AH: Private damages antitrust litigation in the US has remained at historically high levels in recent years. Cartel-related cases tend to take the form of class action litigations brought on behalf of consumers or entities that purchased products that were the subject of the defendant’s cartel conduct. Because civil cases, especially large class actions, can take many years to resolve, private cartel litigation can remain very active even in times when government cartel enforcement is relatively inactive.

The potential exposure on private antitrust damages claims in the US is very high for three main reasons: (1) any jury award of damages is automatically trebled; (2) each defendant in a cartel case is jointly and severally liable for the total damages caused by the conspiracy; and (3) plaintiffs are entitled to attorney’s fees and costs in the event of a judgment in their favour. As a result, settlements can be very large in these cases, often exceeding the size of any criminal fine agreed to with the DOJ. Lawsuits filed by state Attorneys General can also add to the cost of private antitrust litigation in the US, though not by a meaningful amount.

The American jurisprudence on the key legal issues at play in private antitrust litigations – such as standing, injury and class certification – is fairly well-settled. Still, the law continues to develop, though it is difficult to describe the trend overall as more defendant-friendly as opposed to plaintiff-friendly. Recent efforts by courts to impose a more rigorous analysis of the requirements for certifying a class action have yet to slow down the pace of new class action complaints. The extent to which the US antitrust laws can reach foreign conduct also remains a somewhat unsettled issue. Finally, heightened pleading requirements that have limited other types of federal litigation do not have a meaningful impact on private antitrust cases brought against corporates that have entered into criminal pleas, which act as prima facie evidence of an antitrust violation in a private action.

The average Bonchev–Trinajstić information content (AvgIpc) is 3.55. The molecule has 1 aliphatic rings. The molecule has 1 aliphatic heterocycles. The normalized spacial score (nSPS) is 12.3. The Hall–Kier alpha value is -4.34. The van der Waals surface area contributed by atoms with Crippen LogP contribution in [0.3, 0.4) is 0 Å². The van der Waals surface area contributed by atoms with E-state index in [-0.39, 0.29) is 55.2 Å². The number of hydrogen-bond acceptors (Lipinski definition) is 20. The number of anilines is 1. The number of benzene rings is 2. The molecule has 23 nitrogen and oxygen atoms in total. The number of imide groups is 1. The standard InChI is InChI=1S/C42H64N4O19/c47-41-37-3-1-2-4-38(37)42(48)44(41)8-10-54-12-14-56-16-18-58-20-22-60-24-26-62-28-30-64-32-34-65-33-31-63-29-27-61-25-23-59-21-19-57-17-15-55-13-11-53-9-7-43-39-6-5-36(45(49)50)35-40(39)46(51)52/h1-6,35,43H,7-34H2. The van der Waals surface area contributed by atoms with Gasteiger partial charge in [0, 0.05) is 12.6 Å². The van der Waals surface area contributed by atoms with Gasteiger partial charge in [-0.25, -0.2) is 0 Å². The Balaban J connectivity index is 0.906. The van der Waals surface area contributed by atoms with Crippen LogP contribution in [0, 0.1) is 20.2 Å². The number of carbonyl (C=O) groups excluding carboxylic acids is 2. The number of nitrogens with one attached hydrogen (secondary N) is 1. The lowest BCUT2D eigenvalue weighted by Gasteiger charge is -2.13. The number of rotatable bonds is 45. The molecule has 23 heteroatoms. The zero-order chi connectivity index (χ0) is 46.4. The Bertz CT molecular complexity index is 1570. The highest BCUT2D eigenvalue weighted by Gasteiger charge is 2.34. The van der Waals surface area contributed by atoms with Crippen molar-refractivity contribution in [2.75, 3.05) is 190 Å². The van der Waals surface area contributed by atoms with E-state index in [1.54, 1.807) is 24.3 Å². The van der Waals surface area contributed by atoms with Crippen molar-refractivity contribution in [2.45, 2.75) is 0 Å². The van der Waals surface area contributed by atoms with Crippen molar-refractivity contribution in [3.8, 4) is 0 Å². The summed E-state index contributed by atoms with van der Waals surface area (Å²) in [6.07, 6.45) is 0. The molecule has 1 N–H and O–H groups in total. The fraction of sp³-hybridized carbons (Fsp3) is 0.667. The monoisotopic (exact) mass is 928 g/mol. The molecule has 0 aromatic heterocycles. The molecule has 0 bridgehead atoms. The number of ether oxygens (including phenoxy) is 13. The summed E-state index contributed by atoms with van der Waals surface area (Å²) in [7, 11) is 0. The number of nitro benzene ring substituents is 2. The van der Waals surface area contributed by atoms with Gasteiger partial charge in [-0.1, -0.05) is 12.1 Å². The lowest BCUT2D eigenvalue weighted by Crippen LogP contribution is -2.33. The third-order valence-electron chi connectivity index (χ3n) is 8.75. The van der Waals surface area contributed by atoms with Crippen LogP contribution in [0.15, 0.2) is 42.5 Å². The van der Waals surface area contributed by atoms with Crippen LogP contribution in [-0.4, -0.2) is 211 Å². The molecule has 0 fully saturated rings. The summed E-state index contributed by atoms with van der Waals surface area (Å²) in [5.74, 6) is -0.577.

GTDT: What developments do you see in antitrust compliance?